Assessing “modest harm” in secular and ecclesiastical courts

Judgment on merits of telecoms installation raised issue of applying Duffield criteria for “modest harm”, later resolved by Court of Arches in appeal on Victorian font

The judgment Re St Anne Wandsworth  [2015] Southwark Const Ct, Philip Petchey Ch. concerned the installation of telecommunications equipment within the bell chamber of this Grade II* listed church. The court assessed that the proposed works would result in only “modest harm”, and the chancellor assessed this against the criteria in Re St Alkmund, Duffield [2013] Fam 158, “the Duffield questions”. The application of these was reviewed in the context of three recent judgments in the secular courts, and it was suggested that it might be necessary for them to be revisited by the Court of Arches. However, in its consideration of Re St. Peter Shipton Bellinger [2015], an appeal from the Consistory Court of Winchester, the Court of Arches subsequently concluded that no revision of these guidelines was necessary.

This post considers the three main aspects: Health and other IT issues; Aesthetic implications; and the Assessment of modest harm, first in relation to the judgment in St Anne, Wandsworth; then it reviews the findings of the Court of Arches in Re St. Peter Shipton Bellinger [2015] with regard to the “Duffield questions“.


Re St Anne Wandsworth [2015] Southwark Const Ct, Philip Petchey Ch

Background

A petition by the vicar and churchwardens of St Anne, Wandsworth, and NET Coverage Solutions Ltd, (“NET”), sought permission for: (i) the installation of seven antennae and a 300mm transmission dish within the bell chamber of the church tower; and (ii) authority for the incumbent to enter an agreement for a term of 20 years with NET to permit the installation and operation of the equipment permitted. The main issues before the court were addressed in the Statement of Need: the commercial issues concerning the agreement with NET; visual and other impacts of the installation in the “pepper pot” tower; reputational issues associated with the installation of telecommunication equipment. The chancellor noted “it is … not unusual for churches to permit telecommunications equipment to be installed in their buildings, although not all choose to do so”, [4].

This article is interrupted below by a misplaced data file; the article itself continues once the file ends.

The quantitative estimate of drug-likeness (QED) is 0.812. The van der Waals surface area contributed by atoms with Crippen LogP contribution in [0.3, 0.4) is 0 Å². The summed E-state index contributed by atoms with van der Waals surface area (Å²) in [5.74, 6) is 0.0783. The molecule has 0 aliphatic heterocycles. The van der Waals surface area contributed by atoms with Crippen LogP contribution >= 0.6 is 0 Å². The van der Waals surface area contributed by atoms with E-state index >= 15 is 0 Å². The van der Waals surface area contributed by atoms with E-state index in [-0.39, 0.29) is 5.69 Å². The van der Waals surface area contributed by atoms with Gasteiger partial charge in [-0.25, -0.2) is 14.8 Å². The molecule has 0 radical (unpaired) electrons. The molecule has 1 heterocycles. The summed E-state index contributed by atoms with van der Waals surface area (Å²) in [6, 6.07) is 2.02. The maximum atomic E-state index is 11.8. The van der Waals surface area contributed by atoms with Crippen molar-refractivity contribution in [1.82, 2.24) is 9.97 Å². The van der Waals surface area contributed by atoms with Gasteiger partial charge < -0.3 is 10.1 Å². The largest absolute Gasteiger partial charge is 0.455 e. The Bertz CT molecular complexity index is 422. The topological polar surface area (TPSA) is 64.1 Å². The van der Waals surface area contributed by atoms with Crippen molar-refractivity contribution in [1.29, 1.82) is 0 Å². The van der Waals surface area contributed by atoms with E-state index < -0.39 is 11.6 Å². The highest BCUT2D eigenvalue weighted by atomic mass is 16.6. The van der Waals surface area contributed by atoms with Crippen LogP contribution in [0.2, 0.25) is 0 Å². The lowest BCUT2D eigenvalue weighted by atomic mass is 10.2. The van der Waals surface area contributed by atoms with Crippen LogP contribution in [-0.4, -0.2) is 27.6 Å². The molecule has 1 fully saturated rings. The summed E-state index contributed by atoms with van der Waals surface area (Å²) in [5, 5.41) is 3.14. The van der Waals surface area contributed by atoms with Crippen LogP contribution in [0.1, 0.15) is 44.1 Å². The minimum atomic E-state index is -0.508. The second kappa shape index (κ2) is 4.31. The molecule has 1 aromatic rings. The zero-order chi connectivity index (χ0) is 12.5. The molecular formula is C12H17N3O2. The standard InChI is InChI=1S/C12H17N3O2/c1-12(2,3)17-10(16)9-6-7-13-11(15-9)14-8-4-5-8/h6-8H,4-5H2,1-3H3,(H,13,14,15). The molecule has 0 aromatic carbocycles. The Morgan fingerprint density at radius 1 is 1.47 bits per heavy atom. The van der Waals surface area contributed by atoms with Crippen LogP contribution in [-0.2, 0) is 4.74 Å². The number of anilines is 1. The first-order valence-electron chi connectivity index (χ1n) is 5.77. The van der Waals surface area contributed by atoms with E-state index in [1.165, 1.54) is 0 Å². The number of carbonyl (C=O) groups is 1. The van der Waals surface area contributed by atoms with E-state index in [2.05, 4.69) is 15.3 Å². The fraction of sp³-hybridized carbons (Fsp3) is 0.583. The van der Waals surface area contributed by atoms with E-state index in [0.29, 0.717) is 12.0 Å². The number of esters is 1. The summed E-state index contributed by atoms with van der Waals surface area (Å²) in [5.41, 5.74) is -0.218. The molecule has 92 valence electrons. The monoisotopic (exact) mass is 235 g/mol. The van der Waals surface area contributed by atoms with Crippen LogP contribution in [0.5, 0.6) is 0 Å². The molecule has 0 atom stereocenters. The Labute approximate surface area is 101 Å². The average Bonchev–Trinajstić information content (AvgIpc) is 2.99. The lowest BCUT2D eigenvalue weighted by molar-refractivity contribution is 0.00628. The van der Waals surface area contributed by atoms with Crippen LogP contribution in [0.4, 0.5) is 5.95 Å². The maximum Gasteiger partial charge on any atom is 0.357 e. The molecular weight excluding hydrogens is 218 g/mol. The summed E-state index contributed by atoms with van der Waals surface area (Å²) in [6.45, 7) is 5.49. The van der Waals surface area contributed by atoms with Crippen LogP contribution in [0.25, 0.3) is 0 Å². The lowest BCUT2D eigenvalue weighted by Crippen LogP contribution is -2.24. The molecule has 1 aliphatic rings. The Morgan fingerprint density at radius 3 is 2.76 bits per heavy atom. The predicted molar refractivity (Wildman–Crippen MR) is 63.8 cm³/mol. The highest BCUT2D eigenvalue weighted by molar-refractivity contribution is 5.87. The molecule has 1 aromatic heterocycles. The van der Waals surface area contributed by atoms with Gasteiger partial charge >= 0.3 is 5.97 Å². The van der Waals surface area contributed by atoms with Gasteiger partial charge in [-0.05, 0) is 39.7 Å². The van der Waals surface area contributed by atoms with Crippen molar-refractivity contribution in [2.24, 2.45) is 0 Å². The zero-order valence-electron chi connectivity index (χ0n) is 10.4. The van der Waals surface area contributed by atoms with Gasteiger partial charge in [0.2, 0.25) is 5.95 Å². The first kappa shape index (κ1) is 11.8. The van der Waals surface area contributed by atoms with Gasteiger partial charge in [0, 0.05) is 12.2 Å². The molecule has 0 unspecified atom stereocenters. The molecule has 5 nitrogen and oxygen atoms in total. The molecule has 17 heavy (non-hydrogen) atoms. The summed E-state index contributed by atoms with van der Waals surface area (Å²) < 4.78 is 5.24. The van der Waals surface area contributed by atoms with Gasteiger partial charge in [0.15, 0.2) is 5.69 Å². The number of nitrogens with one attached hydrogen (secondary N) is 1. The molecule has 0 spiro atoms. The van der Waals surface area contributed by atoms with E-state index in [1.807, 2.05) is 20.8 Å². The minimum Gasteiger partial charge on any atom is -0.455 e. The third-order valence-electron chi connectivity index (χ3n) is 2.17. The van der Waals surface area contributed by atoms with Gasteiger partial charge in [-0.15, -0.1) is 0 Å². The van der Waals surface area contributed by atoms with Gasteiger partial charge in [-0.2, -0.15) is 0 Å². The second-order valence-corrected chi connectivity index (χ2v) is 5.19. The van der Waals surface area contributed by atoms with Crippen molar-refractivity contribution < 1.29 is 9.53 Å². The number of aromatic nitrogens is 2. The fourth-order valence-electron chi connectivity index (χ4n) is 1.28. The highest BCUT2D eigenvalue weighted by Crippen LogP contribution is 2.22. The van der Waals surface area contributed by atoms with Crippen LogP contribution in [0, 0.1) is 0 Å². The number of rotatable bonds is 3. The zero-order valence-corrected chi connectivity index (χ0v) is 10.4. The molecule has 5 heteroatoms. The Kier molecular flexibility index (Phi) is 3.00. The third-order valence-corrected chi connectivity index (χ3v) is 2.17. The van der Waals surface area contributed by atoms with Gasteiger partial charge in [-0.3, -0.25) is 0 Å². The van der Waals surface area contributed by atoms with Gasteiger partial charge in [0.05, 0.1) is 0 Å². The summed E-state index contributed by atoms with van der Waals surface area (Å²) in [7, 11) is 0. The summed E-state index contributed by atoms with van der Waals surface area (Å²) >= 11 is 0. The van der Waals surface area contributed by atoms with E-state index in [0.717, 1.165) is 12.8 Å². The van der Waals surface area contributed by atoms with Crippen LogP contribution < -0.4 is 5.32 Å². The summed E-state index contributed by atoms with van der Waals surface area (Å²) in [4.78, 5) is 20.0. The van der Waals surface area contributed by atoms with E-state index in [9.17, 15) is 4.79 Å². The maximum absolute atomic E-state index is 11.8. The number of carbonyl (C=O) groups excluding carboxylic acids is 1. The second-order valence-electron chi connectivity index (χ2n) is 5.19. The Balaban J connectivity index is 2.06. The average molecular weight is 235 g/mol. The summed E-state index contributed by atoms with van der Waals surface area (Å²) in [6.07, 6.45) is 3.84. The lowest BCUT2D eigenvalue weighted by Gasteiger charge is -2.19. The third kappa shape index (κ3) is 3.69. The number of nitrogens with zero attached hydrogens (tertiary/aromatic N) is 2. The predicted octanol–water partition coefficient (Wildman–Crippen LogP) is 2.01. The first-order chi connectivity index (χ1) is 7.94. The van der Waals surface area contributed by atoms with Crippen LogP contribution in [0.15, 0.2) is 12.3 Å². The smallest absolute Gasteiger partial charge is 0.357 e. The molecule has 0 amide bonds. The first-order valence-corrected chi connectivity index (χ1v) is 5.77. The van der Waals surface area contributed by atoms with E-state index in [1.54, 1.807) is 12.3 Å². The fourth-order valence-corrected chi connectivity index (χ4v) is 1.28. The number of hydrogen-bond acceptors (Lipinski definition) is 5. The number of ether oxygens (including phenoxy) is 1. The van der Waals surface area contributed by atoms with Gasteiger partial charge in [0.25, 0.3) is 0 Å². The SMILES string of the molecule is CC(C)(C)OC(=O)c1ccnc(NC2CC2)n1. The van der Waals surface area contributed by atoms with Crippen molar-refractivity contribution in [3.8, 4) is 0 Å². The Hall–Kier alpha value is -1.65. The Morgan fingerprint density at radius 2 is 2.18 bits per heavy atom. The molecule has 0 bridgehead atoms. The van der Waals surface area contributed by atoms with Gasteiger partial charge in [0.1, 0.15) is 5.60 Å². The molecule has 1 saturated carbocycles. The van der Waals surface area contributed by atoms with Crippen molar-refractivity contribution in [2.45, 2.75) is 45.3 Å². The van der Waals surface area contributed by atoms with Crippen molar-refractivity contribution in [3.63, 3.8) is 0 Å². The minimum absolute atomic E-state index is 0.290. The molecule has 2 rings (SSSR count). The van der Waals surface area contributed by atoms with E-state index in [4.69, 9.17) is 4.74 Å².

Health and other IT issues

Government and other national bodies have made relevant statements on these and related issues:

  • Code of Best Practice: Mobile Development in England, [2013]. This was developed by a working party of the telecoms industry, DCLG, DCMS, Defra, English Heritage, National Parks England, and Planning Officers Society. [St Anne’s considered as “amber” under its “traffic light” assessment scheme];
  • National Planning Policy Framework, paragraph 42.  “Advance high quality communications infrastructure is essential for sustainable economic growth. The development of high-speed broadband technology and other communications networks also plays a vital role in enhancing the provisions of local community facilities and services.” ;
  • National Planning Policy Framework, paragraph 46. “Local planning authorities must determine applications on planning grounds. They should not … question the need for the telecommunications system, or determine health safeguards if the proposal meets International Commission Guidelines for public exposure.”